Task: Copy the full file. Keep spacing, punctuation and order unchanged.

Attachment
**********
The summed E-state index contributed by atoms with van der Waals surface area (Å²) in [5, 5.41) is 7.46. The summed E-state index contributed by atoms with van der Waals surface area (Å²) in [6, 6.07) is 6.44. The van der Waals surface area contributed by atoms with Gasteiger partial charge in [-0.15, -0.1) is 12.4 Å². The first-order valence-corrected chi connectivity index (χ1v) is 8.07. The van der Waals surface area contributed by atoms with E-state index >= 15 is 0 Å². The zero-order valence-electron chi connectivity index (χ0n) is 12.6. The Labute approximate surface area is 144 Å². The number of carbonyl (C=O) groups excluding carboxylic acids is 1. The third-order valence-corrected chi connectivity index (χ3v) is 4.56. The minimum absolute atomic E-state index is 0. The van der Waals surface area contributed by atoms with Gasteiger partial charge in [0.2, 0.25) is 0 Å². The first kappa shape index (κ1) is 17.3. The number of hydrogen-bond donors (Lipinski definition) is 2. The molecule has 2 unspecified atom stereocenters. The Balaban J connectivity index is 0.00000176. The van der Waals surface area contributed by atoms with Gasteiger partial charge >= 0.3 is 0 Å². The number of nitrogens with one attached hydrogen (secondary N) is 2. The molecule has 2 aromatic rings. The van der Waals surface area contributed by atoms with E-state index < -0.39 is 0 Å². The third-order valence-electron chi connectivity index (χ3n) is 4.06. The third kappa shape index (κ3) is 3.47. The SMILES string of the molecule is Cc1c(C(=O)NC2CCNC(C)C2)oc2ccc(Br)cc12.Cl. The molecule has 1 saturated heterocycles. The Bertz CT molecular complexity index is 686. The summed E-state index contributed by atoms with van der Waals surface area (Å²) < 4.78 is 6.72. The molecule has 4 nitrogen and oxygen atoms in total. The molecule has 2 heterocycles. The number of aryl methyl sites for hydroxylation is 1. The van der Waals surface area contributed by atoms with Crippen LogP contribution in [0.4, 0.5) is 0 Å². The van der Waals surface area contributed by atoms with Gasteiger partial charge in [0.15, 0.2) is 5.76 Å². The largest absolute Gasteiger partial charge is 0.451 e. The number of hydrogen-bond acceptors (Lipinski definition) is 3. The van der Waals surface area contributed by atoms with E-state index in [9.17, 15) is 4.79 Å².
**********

The summed E-state index contributed by atoms with van der Waals surface area (Å²) in [5, 5.41) is 7.46. The summed E-state index contributed by atoms with van der Waals surface area (Å²) in [6, 6.07) is 6.44. The van der Waals surface area contributed by atoms with Gasteiger partial charge in [-0.15, -0.1) is 12.4 Å². The first-order valence-corrected chi connectivity index (χ1v) is 8.07. The van der Waals surface area contributed by atoms with E-state index >= 15 is 0 Å². The zero-order valence-electron chi connectivity index (χ0n) is 12.6. The Labute approximate surface area is 144 Å². The number of carbonyl (C=O) groups excluding carboxylic acids is 1. The third-order valence-corrected chi connectivity index (χ3v) is 4.56. The minimum absolute atomic E-state index is 0. The van der Waals surface area contributed by atoms with Gasteiger partial charge in [0.2, 0.25) is 0 Å². The first kappa shape index (κ1) is 17.3. The number of hydrogen-bond donors (Lipinski definition) is 2. The molecule has 2 unspecified atom stereocenters. The Balaban J connectivity index is 0.00000176. The van der Waals surface area contributed by atoms with Gasteiger partial charge >= 0.3 is 0 Å². The number of nitrogens with one attached hydrogen (secondary N) is 2. The molecule has 2 aromatic rings. The van der Waals surface area contributed by atoms with E-state index < -0.39 is 0 Å². The third-order valence-electron chi connectivity index (χ3n) is 4.06. The third kappa shape index (κ3) is 3.47. The SMILES string of the molecule is Cc1c(C(=O)NC2CCNC(C)C2)oc2ccc(Br)cc12.Cl. The molecule has 1 saturated heterocycles. The Bertz CT molecular complexity index is 686. The summed E-state index contributed by atoms with van der Waals surface area (Å²) < 4.78 is 6.72. The molecule has 4 nitrogen and oxygen atoms in total. The molecule has 2 heterocycles. The number of aryl methyl sites for hydroxylation is 1. The van der Waals surface area contributed by atoms with Crippen LogP contribution in [0.4, 0.5) is 0 Å². The van der Waals surface area contributed by atoms with Gasteiger partial charge in [0.15, 0.2) is 5.76 Å². The largest absolute Gasteiger partial charge is 0.451 e. The number of hydrogen-bond acceptors (Lipinski definition) is 3. The van der Waals surface area contributed by atoms with E-state index in [9.17, 15) is 4.79 Å².